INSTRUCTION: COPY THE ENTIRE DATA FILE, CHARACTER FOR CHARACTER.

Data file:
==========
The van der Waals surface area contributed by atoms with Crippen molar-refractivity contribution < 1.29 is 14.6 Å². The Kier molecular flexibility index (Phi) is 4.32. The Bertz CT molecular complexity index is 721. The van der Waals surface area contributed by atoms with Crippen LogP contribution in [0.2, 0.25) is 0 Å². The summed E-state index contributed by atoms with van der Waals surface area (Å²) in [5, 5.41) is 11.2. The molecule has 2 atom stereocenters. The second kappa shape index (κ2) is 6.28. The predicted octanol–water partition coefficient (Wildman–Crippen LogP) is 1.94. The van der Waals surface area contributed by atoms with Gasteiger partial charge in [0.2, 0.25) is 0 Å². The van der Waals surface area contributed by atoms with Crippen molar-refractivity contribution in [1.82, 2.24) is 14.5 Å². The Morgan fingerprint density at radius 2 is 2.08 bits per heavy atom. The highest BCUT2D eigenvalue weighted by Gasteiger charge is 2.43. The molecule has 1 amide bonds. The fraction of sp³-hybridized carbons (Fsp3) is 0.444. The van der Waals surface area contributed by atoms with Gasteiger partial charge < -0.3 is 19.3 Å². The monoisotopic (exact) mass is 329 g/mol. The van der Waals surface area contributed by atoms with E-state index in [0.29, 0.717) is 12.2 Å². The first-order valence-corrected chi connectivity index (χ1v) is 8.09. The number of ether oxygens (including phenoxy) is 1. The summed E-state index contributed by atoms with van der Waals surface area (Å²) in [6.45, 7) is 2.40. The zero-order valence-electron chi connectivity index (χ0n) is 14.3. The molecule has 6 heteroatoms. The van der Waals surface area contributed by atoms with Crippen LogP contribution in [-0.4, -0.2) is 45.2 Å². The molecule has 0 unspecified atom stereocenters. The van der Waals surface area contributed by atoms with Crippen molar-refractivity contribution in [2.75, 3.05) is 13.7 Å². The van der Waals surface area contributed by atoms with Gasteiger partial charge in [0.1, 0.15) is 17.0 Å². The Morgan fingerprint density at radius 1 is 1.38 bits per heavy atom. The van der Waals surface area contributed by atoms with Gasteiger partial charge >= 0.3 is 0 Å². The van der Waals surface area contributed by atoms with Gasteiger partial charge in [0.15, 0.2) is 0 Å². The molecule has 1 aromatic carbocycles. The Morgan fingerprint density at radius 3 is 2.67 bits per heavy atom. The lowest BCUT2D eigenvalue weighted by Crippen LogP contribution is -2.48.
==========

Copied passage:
The van der Waals surface area contributed by atoms with Crippen molar-refractivity contribution < 1.29 is 14.6 Å². The Kier molecular flexibility index (Phi) is 4.32. The Bertz CT molecular complexity index is 721. The van der Waals surface area contributed by atoms with Crippen LogP contribution in [0.2, 0.25) is 0 Å². The summed E-state index contributed by atoms with van der Waals surface area (Å²) in [5, 5.41) is 11.2. The molecule has 2 atom stereocenters. The second kappa shape index (κ2) is 6.28. The predicted octanol–water partition coefficient (Wildman–Crippen LogP) is 1.94. The van der Waals surface area contributed by atoms with Gasteiger partial charge in [0.2, 0.25) is 0 Å². The van der Waals surface area contributed by atoms with Crippen molar-refractivity contribution in [1.82, 2.24) is 14.5 Å². The Morgan fingerprint density at radius 2 is 2.08 bits per heavy atom. The highest BCUT2D eigenvalue weighted by Gasteiger charge is 2.43. The molecule has 1 amide bonds. The fraction of sp³-hybridized carbons (Fsp3) is 0.444. The van der Waals surface area contributed by atoms with Gasteiger partial charge < -0.3 is 19.3 Å². The monoisotopic (exact) mass is 329 g/mol. The van der Waals surface area contributed by atoms with E-state index in [0.29, 0.717) is 12.2 Å². The first-order valence-corrected chi connectivity index (χ1v) is 8.09. The number of ether oxygens (including phenoxy) is 1. The summed E-state index contributed by atoms with van der Waals surface area (Å²) in [6.45, 7) is 2.40. The zero-order valence-electron chi connectivity index (χ0n) is 14.3. The molecule has 6 heteroatoms. The van der Waals surface area contributed by atoms with Crippen LogP contribution in [-0.4, -0.2) is 45.2 Å². The molecule has 0 unspecified atom stereocenters. The van der Waals surface area contributed by atoms with Crippen molar-refractivity contribution in [2.75, 3.05) is 13.7 Å². The van der Waals surface area contributed by atoms with Gasteiger partial charge in [0.1, 0.15) is 17.0 Å². The Morgan fingerprint density at radius 1 is 1.38 bits per heavy atom. The van der Waals surface area contributed by atoms with Gasteiger partial charge >= 0.3 is 0 Å². The van der Waals surface area contributed by atoms with Gasteiger partial charge in [0.15, 0.2) is 0 Å². The molecule has 1 aromatic carbocycles. The Morgan fingerprint density at radius 3 is 2.67 bits per heavy atom. The lowest BCUT2D eigenvalue weighted by Crippen LogP contribution is -2.48.